Project description:The synchondroses formed via endochondral ossification in the cranial base are an important growth center for the neurocranium. Abnormalities in the synchondroses affect cranial base elongation and the development of adjacent regions, including the craniofacial bones. In the central region of the cranial base, there are two synchondroses present-the intersphenoid synchondrosis and the spheno-occipital synchondrosis. These synchondroses consist of mirror image bipolar growth plates. The cross-talk of several signaling pathways, including the parathyroid hormone-like hormone (PTHLH)/parathyroid hormone-related protein (PTHrP), Indian hedgehog (Ihh), Wnt/?-catenin, and fibroblast growth factor (FGF) pathways, as well as regulation by cilium assembly and the transcription factors encoded by the RUNX2, SIX1, SIX2, SIX4, and TBX1 genes, play critical roles in synchondrosis development. Deletions or activation of these gene products in mice causes the abnormal ossification of cranial synchondrosis and skeletal elements. Gene disruption leads to both similar and markedly different abnormalities in the development of intersphenoid synchondrosis and spheno-occipital synchondrosis, as well as in the phenotypes of synchondroses and skeletal bones. This paper reviews the development of cranial synchondroses, along with its regulation by the signaling pathways and transcription factors, highlighting the differences between intersphenoid synchondrosis and spheno-occipital synchondrosis.
Project description:INTRODUCTION:The translation of the navicular bone is thought to be a representative surrogate measure to assess foot pronation and hence foot function; however, it is not known how it is related to multi-segment foot kinematics. METHODS:Cranio-caudal (NCC) and medio-lateral (NML) navicular translation and multi-segment foot kinematics from the Oxford Foot Model (OFM) were simultaneously assessed during the stance phase of walking in 20 healthy adults. Relationships to forefoot to hindfoot (FFtoHF), hindfoot to tibia (HFtoTBA) and global hindfoot (HFL) motion were explored by cross-correlations at zero phase shift. RESULTS:FFtoHF sagittal, transversal and frontal plane angles showed median cross correlations of -0.95, 0.82 and 0.53 with NCC and of 0.78, -0.81 and -0.90 with NML. HFtoTBA transversal and frontal plane angles had correlations of 0.15 and 0.74 with NCC and of -0.38 and -0.83 with NML. The HFL frontal plane angle showed correlations of 0.41 and -0.44 with NCC and NML, respectively. DISCUSSION:The strongest relationships were found between FFtoHF sagittal plane angles and NCC and between FFtoHF frontal plane angles and NML. However, cranio-caudal and medio-lateral navicular translation seem to be reasonable surrogates for the triplanar motion between the fore- and hindfoot. The medial longitudinal arch dropped and bulged medially, while the forefoot dorsiflexed, abducted and everted with respect to the hindfoot and vice-versa. The lower cross-correlation coefficients between the rear foot parameters and NCC/NML indicated no distinct relationships between rearfoot frontal plane and midfoot kinematics. The validity of rearfoot parameters, like Achilles tendon or Calcaneal angle, to assess midfoot function must be therefore questioned. The study could also not confirm a systematic relationship between midfoot kinematics and the internal/external rotation between the hindfoot and the tibia. The measurement of navicular translation is suggested as an alternative to more complex multi-segment foot models to assess foot function.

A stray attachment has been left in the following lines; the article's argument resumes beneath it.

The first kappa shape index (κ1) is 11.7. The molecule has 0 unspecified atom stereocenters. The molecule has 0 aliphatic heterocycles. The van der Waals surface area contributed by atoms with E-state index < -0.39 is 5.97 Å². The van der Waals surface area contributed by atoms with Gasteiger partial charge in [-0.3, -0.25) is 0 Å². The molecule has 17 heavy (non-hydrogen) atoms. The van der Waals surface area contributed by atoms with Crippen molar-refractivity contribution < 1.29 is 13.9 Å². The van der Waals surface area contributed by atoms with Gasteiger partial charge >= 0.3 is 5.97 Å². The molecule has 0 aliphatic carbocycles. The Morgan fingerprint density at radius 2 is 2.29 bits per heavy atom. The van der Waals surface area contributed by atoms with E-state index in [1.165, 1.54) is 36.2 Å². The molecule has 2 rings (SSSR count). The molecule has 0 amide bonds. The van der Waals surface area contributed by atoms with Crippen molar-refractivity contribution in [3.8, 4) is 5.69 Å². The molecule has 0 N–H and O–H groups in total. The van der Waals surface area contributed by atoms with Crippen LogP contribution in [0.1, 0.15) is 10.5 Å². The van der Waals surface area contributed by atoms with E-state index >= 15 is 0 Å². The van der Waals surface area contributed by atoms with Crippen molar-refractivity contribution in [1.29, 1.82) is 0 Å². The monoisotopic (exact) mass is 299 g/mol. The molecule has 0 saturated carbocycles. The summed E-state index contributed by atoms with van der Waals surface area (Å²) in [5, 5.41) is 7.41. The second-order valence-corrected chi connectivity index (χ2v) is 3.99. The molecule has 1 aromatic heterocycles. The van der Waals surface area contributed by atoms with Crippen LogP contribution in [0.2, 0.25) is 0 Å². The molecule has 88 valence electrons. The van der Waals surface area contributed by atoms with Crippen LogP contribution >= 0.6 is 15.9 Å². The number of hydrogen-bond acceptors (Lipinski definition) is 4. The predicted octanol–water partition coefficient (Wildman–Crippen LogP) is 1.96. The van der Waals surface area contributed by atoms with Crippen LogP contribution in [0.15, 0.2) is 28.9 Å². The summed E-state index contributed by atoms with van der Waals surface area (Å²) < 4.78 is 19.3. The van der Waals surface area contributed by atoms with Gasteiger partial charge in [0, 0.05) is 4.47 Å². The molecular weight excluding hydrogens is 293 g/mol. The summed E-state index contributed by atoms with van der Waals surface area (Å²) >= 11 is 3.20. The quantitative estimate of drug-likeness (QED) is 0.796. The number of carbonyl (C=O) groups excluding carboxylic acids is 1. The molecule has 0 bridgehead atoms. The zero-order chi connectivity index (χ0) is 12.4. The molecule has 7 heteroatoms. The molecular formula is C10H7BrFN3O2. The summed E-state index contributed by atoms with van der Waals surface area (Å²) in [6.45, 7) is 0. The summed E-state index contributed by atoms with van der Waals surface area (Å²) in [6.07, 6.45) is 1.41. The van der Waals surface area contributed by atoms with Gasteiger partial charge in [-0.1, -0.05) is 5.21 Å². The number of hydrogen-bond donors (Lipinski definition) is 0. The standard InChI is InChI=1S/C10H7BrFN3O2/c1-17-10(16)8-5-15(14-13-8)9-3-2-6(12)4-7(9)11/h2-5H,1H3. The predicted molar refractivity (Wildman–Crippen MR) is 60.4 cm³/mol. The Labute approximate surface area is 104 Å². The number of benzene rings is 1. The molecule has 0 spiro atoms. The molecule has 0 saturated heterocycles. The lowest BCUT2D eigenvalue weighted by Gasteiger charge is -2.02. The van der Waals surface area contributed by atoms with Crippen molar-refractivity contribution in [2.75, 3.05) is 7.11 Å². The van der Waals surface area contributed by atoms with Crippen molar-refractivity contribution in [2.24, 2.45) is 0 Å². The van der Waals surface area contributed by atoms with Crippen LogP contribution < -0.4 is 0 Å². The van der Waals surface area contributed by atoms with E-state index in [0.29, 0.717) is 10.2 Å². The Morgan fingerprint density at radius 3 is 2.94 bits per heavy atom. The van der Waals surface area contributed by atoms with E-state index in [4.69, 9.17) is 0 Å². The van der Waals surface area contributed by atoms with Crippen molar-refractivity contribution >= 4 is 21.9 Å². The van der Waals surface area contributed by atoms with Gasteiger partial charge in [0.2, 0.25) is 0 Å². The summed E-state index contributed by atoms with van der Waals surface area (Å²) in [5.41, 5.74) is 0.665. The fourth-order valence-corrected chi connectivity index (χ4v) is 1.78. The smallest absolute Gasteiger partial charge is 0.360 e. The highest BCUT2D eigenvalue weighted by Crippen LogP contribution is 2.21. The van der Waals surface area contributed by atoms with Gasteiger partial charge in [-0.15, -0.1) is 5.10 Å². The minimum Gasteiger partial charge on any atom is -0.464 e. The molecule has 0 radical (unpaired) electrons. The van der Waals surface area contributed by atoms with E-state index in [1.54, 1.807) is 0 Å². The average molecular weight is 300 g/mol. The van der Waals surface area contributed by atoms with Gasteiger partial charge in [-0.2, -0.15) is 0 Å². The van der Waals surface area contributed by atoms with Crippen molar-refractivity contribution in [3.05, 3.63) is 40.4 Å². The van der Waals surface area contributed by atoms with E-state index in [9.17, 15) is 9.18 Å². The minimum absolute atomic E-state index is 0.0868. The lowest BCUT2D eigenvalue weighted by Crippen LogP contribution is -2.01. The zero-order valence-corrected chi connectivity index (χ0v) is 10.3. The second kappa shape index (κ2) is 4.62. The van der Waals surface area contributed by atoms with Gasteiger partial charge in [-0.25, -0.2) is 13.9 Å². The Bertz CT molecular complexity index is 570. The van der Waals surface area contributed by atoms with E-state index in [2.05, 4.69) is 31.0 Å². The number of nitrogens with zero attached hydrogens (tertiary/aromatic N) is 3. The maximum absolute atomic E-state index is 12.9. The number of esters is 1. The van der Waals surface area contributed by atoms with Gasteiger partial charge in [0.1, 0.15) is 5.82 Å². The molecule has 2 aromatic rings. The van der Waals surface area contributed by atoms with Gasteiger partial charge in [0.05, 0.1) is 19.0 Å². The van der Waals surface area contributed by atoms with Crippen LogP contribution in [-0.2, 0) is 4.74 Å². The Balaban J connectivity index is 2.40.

Project description:The validity of predicting foot pronation occurring mainly at the midfoot by surrogate measures from the rearfoot, like eversion excursion, is limited. The dynamic navicular mobility in terms of vertical navicular drop (dNDrop) and medial navicular drift (dNDrift) may be regarded as meaningful clinical indicators to represent overall foot function. This study aimed to develop a minimal approach to measure the two parameters and to examine their intra- and interday reliability during walking.The minimal markerset uses markers at the lateral and medial caput of the 1st and 5th metatarsals, respectively, at the dorsal calcaneus and at the tuberosity of the navicular bone. Dynamic navicular drop and drift were assessed with three-dimensional motion capture in 21 healthy individuals using a single-examiner test-retest study design.Intra- and interday repeatability were 1.1 mm (ICC21 0.97) and 2.3 mm (ICC21 0.87) for dynamic navicular drop and 1.5 mm (ICC21 0.96) and 5.3 mm (ICC21 0.46) for dynamic navicular drift. The contribution of instrumental errors was estimated to 0.25 mm for dynamic navicular drop and 0.86 mm for dynamic navicular drift.Interday reliability was generally worse than intraday reliability primary due to day-to-day variations in movement patterns and the contribution of instrumental errors was below 23% for dynamic navicular drop but reached 57% for dynamic navicular drift. The minimal markerset allows to simply transfer the known concepts of navicular drop and drift from quasi-static clinical test conditions to functional tasks, which is recommended to more closely relate assessments to the functional behavior of the foot.